Science & Technology

An easier way of sneaking antibodies into cells

Penn Engineers have found a plug-and-play solution that makes antibodies compatible with the delivery vehicles commonly used to ferry nucleic acids through the membrane of a cell without damaging either.

Penn Today Staff

A focus on environmental inequities

A Penn symposium will confront issues of inequitable access to a clean and safe environment and the unequal burden borne by vulnerable communities, particularly low-income and underrepresented minority populations, when it comes to environmental threats.

Katherine Unger Baillie



In the News


Mashable.com

Experts warn smartphone voting is ‘extremely risky,’ yet here it comes

Matt Blaze of the School of Engineering and Applied Science weighed in on a Washington state district’s plans to implement smartphone voting. “This extremely risky decision runs counter to the findings of the authoritative National Academies ‘Securing the Vote’ study, which represents the consensus of experts,” he said.

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The Hill

Critics fear Facebook fact-checkers losing misinformation fight

Eugene Kiely of the Annenberg Public Policy Center spoke about Factcheck.org and how the site manages Facebook content for review.

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Scientific American

Artificial intelligence is rushing into patient care—and could raise risks

PIK Professor Ezekiel Emanuel and Saurabh Jha of the Perelman School of Medicine spoke about the potential hazards of using artificial intelligence in medicine.

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The New York Times

Shuttered Philadelphia refinery may get new life after fire

Mark Alan Hughes of the Kleinman Center for Energy Policy spoke about the possibility of converting the old Philadelphia refinery into a hybrid plant that also produces renewable fuels. “They’re predicting a steadily declining place for things like the refinery that was,” he said. “The kind of mix that tries to lower the profile of fossil fuel activity is, I think, the most likely outcome.”

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The New York Times

How Narwhal the ‘unicorn’ puppy may have grown a tail on his head

Margret Casal of the School of Veterinary Medicine explained that the puppy with a tail on its face that went viral is likely the result of another embryo that didn’t fully separate in utero.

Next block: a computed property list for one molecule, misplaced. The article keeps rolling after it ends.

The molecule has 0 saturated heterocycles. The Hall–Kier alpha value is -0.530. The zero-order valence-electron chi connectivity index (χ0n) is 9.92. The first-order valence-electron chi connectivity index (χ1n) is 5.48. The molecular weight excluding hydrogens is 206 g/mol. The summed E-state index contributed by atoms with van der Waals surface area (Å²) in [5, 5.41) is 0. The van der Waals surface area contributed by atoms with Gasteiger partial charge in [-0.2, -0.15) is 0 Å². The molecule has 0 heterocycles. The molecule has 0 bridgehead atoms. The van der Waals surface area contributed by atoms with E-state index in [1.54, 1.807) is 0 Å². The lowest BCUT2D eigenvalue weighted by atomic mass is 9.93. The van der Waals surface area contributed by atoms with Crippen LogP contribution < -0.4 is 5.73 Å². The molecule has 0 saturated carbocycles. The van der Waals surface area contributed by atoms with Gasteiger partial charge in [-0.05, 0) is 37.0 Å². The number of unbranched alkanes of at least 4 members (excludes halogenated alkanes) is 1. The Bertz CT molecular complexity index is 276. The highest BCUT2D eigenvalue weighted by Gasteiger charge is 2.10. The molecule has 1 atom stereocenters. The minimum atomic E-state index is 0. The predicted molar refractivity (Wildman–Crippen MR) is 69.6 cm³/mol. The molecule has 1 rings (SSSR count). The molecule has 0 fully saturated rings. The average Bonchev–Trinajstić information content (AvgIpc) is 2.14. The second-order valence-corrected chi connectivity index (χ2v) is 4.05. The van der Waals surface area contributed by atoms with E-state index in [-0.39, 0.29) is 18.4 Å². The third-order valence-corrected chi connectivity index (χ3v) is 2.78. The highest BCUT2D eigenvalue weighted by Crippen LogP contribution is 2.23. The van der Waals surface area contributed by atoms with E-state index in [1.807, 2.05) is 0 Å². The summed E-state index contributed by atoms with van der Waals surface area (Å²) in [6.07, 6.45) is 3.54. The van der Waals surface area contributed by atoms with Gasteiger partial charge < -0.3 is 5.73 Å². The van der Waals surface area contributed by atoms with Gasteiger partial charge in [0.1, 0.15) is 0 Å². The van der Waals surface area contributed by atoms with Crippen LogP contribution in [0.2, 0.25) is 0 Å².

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Forbes

The real story about organoids: What you should know about ‘brains in a dish’

Hongjun Song of the Perelman School of Medicine explained how brain organoids were developed. “In the last five years scientists figured out how to turn stem cells into 3D cell structures, and eventually [developed] so-called brain organoids, which look like not only cell types in the brain but also cell architectures,” he said.

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The New York Times

You got a brain scan at the hospital. Someday a computer may use it to identify you

Aaron Roth of the School of Engineering and Applied Science commented on research that paired MRI scans with facial recognition software. “It is clear that eventually this will be a worrying attack” on stored medical data, he said.

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Inside Higher Ed

Twitter’s gender imbalance

Rachel Werner of the Perelman School of Medicine authored a study that found that while men and women use Twitter at equal rates, the site has not reduced gender disparities in academia overall.

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PBS

Study finds kittens bond with their human caregivers like babies do

Carlo Siracusa of the School of Veterinary Medicine advised readers to keep in mind that while babies and kittens are similar, they’re not analogous; scientific findings about one may not hold true for the other. “We should be open-minded about the idea that there are other variables [at play],” he said.

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Smithsonian Magazine

Women scientists were written out of history. It’s Margaret Rossiter’s lifelong mission to fix that

M. Susan Lindee of the School of Arts and Sciences praised academic Margaret Rossiter’s research on women’s contributions to science. “We have to look at her past work carefully,” said Lindee, “and re-examine all those brilliant strategies that women used to contest institutional power, which was oriented around preventing them from succeeding.”

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